Sukumar Muralidharan says Delhi’s censorship may only worsen sectarian violence
On 15 August, as India celebrated the 65th anniversary of its independence, a mass exodus was underway from the southern Indian city of Bangalore, which has in recent years been better known worldwide as a hub of industrial strength, propelling India’s aggressive debut on the world stage as a country with economic clout.
Those who fled booked themselves for the most part on trains headed to Guwahati, the economic hub of the state of Assam, which is the largest among the eight states collectively known as “north-eastern India”. The rush forced the Indian Railways to run a number of special trains from each of these cities, or to increase the passenger capacity of scheduled services.
The mass panic was caused by SMS messages warning people of retaliation for sectarian violence that began in Assam late in July. Four districts of Assam were gutted by mass violence that still continues, between Muslims — deemed to be immigrants — and the Bodo tribal community which claims original ownership of the land. Though under-reported in the mass media, there are worries that the violence in Assam, may have caused India’s largest internal displacement in all time.
In response on 17 August, the Indian government banned SMS messages directed to more than five recipients. It also ordered internet service providers (ISPs) to block a number of websites held guilty of hosting highly inflammatory content on the events in Assam.
Just a few days before, on 11 August, Raza Academy, an organisation claiming to be a cultural and educational body organised a protest against the sectarian violence in Assam and reported atrocities inflicted on Rohingya Muslims in Burma.
Following speeches, some of which denounced the mass media for their supposed indifference to the violence, the crowd went on a rampage, attacking journalists covering the event and burning three outdoor-broadcasting vans belonging to well-known news channels.
A study by film maker Yousuf Saeed has suggested that the sense of grievance may have been stoked by manipulated images circulated either in gross ignorance or with deliberate intent to foment violence.
In subsequent remarks to the press, a top official of the Mumbai police said that the violence may have been pre-planned and was possibly linked to one of several underworld factions that operate in the city.
The Mumbai police investigation into the violence has failed to carry much credibility and political parties committed to an anti-immigrant programme have subsequently mobilised to demand accountability at the highest political level of the state administration, for the violence of 11 August.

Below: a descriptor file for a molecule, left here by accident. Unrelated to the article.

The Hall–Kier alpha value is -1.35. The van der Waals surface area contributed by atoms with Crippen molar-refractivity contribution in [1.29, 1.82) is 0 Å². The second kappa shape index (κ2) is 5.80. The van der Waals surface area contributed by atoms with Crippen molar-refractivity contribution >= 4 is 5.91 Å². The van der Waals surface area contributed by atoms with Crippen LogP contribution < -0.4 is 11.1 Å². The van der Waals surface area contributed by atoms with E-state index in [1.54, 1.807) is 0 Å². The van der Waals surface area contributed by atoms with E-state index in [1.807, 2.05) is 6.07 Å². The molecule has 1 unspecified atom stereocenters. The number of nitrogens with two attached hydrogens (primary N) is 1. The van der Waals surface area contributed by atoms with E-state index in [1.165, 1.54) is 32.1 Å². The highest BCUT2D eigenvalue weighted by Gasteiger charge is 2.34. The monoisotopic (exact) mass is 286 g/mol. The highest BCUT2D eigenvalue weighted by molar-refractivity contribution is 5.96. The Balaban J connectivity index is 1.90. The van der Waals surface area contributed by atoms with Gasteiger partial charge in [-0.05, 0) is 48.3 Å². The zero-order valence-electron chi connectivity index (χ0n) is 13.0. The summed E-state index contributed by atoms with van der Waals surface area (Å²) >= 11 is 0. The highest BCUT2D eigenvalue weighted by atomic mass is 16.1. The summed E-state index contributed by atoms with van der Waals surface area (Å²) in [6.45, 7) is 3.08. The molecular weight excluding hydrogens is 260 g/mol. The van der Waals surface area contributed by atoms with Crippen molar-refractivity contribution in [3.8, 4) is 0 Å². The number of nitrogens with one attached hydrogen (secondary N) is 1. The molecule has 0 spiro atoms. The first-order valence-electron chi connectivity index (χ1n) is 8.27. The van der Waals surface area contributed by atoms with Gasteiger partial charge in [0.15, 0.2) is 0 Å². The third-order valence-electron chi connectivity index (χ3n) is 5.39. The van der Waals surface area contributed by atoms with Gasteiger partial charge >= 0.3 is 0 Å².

The SMS ban has been strongly resisted by India’s mobile phone service companies, which fear a sharp drop in their revenue for the month.
Little clarity is available on the websites that have been blocked, with the numbers involved estimated to number 250.
The Indian government has also demanded action from Pakistan, which it holds responsible for most of the website content that has inflamed mass sentiments and led to the panic.
Pakistan has responded with a request for concrete evidence before it acts against those alleged to have planted the rumours.
Police in Bangalore meanwhile, announced the arrest of four individuals for spreading the rumours that led to ethnic panic. Though most media have refrained from naming them, some reports have indicated that they belong to the Muslim faith.
Early reports suggested that the arrested individuals may have responded emotionally to disturbing images and stories they received over internet and mobile phone, about the suffering of co-religionists in Assam and Burma. No intent or motive to create ethnic panic was suggested in these early reports.
Soon afterwards, there were media reports which hinted at an organised attempt to stir up ethnic strife. Some outlets have suggested the involvement of right-wing Hindu group recent events.
On August 18, a mass email from a right-wing organisation, the Vishwa Hindu Parishad, falsely suggested that Muslim youth in the city of Hyderabad in Andhra Pradesh state in southern India had celebrated Pakistan’s independence day and had raised the flag of the enemy country in a prominent city square. The pictures circulated were authentic, but were actually taken in Hyderabad in the Sindh province of Pakistan.
With authentic information in short supply, the public is forced to choose between different versions on the basis of prior assumptions and prejudices. The crackdown on means of information transmission in the context, is not seen to serve a useful purpose. Rather, it may only have created even more favourable conditions for rumour and hearsay to flourish.
Sukumar Muralidharan is a journalist working in India, and Programme Manager at the International Federation of Journalists